Padmashree Anandhan | Padmashree Anandhan is a Research Associate at the School of Conflict and Security Studies, National Institute of Advanced Studies, Bangaluru.

Germany in 2023: Defence, Economy and Energy Triangle
December 2023 | CWA # 1178

​​​​​​​Ashok Alex Luke | Ashok Alex Luke is an Assistant Professor at the Department of Political Science at CMS College, Kottayam.

China and South Asia in 2023: Advantage Beijing?
December 2023 | CWA # 1177

Annem Naga Bindhu Madhuri | Annem Naga Bindhu Madhuri is a postgraduate student at the Department of Defence and Strategic Studies at the University of Madras, Chennai.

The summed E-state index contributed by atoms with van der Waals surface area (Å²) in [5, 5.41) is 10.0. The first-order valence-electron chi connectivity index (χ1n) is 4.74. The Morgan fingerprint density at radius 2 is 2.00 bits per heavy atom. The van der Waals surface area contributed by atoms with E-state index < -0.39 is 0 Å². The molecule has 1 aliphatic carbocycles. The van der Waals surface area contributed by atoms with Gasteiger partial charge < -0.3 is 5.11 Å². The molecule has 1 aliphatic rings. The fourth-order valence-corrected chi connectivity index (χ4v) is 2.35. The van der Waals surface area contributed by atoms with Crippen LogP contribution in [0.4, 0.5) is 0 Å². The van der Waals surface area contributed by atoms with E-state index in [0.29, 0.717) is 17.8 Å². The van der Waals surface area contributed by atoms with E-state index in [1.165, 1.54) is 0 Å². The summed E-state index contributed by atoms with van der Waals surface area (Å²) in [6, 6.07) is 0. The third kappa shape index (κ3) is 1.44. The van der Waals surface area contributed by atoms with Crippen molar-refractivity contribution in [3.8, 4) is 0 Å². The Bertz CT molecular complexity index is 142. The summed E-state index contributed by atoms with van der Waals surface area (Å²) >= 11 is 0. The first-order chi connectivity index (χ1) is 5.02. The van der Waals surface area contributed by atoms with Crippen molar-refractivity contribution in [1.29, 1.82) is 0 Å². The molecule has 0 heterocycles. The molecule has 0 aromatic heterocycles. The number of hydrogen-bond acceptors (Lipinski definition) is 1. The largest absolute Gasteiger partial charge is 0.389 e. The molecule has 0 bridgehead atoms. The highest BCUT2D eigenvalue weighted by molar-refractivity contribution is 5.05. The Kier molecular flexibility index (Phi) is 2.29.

China and East Asia
October 2023 | CWA # 1091

Annem Naga Bindhu Madhuri

Issues for Europe
July 2023 | CWA # 1012

Bibhu Prasad Routray

Myanmar continues to burn
December 2022 | CWA # 879

Padmashree Anandhan

The Ukraine War
November 2022 | CWA # 838

Rishma Banerjee

Tracing Europe's droughts
March 2022 | CWA # 705

NIAS Africa Team

In Focus: Libya